Calhoun’s Can(n)ons, for April 3, 09
(Note: The Can(n)on’s print version will be on brief hiatus while The Bay News goes through some budget reconfigurations. Meanwhile, I’ll try to post here on the same bi-monthly schedule.)
A few years ago, I asked my sister where she got her news. With a straight face she said, “Jon Stewart’s, The Daily Show.” I thought she was joking. She wasn’t. So I started tuning in Comedy Central’s cable “fake” news show and discovered she was right. If you wanted to understand what was really going on, The Daily Show was the place to discover it.
The satirists and comic writers that make the show so deadly were some of the first to smell a rat in the ginned-up rush to war, and were relentless in pointing out the growing disconnect between what the Bush administration and the mainstream news was telling the American public. The show was also brilliant at deconstructing and satirizing just how much the mainstream news media had become propaganda or mere infotainment -- “theatre” in the literal sense of the word, complete with splashy, exciting graphics and the network’s specially composed “war news” theme music. And as for the carefully controlled “embedded” reporters, The Daily Show was merciless in presenting their own embeds -- fake reporters in their fake cammo-duds standing in front of fake green-screen projections reporting fake news with their faux-serious faces. It was the stuff of wicked satire that reminded the viewer that they really should take a closer, more critical look at the “real” news.
Even more astonishing, in the financial meltdown that left the mainstream media looking more than ever like the watchdog sleeping nowhere near the chicken coop, Jon Stewart turned into a credible newsman. The transformation began when Stewart and his band of merry writers stared asking an astonishingly simple question: Why didn’t CNBC, the cable show that’s all Wall Street, all the time, see this mess coming? After all, that’s all CNBC does – report 24/7on Wall Street’s every twitch and wiggle. Among some of the clips Stewart showed were ones of CNBC’s “Mad Money” man” Jim Cramer touting Bear Sterns shortly before that company tanked. Well, Cramer went on various other networks to whine and complain that Stewart was taking him out of context, which was the worst possible tack to take with a satirist with a large staff and endless video clips. Before long the kerfluffle was being played up in the mainstream media, and the stage was set for a fake confrontation on the fake news show.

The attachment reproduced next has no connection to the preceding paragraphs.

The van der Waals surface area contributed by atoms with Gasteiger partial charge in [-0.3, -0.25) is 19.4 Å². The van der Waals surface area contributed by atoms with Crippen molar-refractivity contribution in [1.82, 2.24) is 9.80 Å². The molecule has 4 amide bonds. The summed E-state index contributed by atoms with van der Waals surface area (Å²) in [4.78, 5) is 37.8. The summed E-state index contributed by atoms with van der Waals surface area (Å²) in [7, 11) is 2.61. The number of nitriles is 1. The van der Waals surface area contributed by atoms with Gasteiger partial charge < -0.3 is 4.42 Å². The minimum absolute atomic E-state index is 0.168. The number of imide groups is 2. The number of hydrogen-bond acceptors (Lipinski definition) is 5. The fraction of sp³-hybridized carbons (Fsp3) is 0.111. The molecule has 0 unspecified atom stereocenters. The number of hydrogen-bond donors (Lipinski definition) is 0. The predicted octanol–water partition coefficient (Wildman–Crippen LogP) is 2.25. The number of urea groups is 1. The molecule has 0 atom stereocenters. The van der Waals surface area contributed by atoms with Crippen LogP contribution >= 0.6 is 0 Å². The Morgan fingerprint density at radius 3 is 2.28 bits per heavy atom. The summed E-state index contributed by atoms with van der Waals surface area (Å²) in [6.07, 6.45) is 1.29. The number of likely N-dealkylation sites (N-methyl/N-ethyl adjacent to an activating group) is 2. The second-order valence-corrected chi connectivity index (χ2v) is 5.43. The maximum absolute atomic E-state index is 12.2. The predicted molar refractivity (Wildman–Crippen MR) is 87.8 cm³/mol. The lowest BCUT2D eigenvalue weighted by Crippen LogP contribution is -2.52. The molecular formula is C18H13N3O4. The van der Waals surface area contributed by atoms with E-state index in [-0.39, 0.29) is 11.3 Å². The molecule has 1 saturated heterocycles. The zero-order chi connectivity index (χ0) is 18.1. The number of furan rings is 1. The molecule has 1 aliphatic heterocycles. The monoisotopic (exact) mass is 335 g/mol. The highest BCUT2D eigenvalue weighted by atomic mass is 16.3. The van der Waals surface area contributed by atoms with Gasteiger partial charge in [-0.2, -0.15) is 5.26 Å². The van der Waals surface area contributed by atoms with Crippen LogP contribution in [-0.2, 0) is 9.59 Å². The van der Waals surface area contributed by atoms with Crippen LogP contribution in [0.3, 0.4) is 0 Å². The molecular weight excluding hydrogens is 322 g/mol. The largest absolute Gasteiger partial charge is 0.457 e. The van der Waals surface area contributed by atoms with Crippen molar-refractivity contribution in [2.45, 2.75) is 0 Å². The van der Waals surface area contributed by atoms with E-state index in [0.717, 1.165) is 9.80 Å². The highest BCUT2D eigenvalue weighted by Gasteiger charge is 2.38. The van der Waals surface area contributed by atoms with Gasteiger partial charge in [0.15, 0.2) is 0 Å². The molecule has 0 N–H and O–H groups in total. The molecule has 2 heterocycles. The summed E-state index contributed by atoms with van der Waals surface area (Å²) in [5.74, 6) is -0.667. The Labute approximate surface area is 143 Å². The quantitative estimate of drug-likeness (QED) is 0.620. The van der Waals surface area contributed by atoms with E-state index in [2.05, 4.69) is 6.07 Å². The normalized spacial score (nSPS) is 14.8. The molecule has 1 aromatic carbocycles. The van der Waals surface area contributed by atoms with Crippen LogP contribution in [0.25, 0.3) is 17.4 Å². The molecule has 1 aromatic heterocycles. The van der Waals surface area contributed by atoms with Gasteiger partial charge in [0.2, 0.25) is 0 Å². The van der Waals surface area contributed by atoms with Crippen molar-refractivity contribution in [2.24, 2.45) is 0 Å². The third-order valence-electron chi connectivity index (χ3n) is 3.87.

But instead of silliness, what occurred was both sad and funny. Instead of pig’ bladders and funny beepers, once Jon Stewart had Jim Cramer in his sights, he suddenly turned into Edward R. Murrow and started asking the questions the mainstream media stopped asking years ago: Who is Cramer and CNCB serving? The American public or the corporations that own CNBC? What responsibility did CNBC (and, by extension the entire media) have to investigate Wall Street “shenanigans” – Cramer’s word. In short, with Cramer standing in for our entire media, there was the question – who do you serve?
The answer, of course, is found in a column by Alessandra Stanley in the New York Times, who correctly observes that “ . . Mr. Cramer and CNBC stood to profit from the [Daily Show] encounter. In today’s television news market, that cable network and its stars are like the financiers they cover: media short-sellers trading shamelessly on publicity, good or bad, so long as it drives up ratings. There isn’t enough regulation on Wall Street, and there’s hardly any accountability on cable news; it’s a 24-hour star system in which opinions – and showmanship – matter more than facts.”
A 24-hours star system in which opinions – and showmanship – and ratings and money – matter more than facts. Cable news, mainstream TV news, newspapers, talk radio, blogs and not a single watchdog serving the public good in sight: Just ratings and money and entertainment and whatever serves the corporate interests.
So, if you want to know what’s really going on, you have to watch a very funny fake news show. Which, come to think of it, is actually not funny at all.